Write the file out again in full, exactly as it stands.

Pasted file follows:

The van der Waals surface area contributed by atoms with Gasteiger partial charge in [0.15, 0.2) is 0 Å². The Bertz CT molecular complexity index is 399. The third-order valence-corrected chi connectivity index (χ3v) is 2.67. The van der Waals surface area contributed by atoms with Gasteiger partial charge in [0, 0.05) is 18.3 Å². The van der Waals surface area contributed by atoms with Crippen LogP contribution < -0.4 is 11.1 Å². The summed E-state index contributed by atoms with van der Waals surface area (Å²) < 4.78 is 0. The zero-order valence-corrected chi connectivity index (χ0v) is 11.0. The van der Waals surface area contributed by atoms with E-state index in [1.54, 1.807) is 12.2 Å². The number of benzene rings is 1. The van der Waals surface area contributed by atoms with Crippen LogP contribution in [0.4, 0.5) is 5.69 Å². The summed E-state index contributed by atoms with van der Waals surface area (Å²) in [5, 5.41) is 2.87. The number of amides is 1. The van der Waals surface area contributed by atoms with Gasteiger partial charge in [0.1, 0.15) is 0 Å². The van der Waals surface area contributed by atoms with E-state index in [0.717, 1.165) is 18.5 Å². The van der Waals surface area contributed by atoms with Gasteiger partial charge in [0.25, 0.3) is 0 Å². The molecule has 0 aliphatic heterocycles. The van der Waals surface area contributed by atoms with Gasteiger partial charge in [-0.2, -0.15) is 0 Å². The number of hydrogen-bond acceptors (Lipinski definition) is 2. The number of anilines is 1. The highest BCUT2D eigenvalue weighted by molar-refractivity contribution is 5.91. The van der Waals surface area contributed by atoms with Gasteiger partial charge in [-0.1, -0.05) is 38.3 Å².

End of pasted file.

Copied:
The van der Waals surface area contributed by atoms with Gasteiger partial charge in [0.15, 0.2) is 0 Å². The Bertz CT molecular complexity index is 399. The third-order valence-corrected chi connectivity index (χ3v) is 2.67. The van der Waals surface area contributed by atoms with Gasteiger partial charge in [0, 0.05) is 18.3 Å². The van der Waals surface area contributed by atoms with Crippen LogP contribution < -0.4 is 11.1 Å². The summed E-state index contributed by atoms with van der Waals surface area (Å²) < 4.78 is 0. The zero-order valence-corrected chi connectivity index (χ0v) is 11.0. The van der Waals surface area contributed by atoms with E-state index in [1.54, 1.807) is 12.2 Å². The number of benzene rings is 1. The van der Waals surface area contributed by atoms with Crippen LogP contribution in [0.4, 0.5) is 5.69 Å². The summed E-state index contributed by atoms with van der Waals surface area (Å²) in [5, 5.41) is 2.87. The number of amides is 1. The van der Waals surface area contributed by atoms with Gasteiger partial charge in [0.1, 0.15) is 0 Å². The van der Waals surface area contributed by atoms with E-state index in [0.717, 1.165) is 18.5 Å². The van der Waals surface area contributed by atoms with Gasteiger partial charge in [0.25, 0.3) is 0 Å². The molecule has 0 aliphatic heterocycles. The van der Waals surface area contributed by atoms with Gasteiger partial charge in [-0.2, -0.15) is 0 Å². The number of hydrogen-bond acceptors (Lipinski definition) is 2. The number of anilines is 1. The highest BCUT2D eigenvalue weighted by molar-refractivity contribution is 5.91. The van der Waals surface area contributed by atoms with Gasteiger partial charge in [-0.1, -0.05) is 38.3 Å².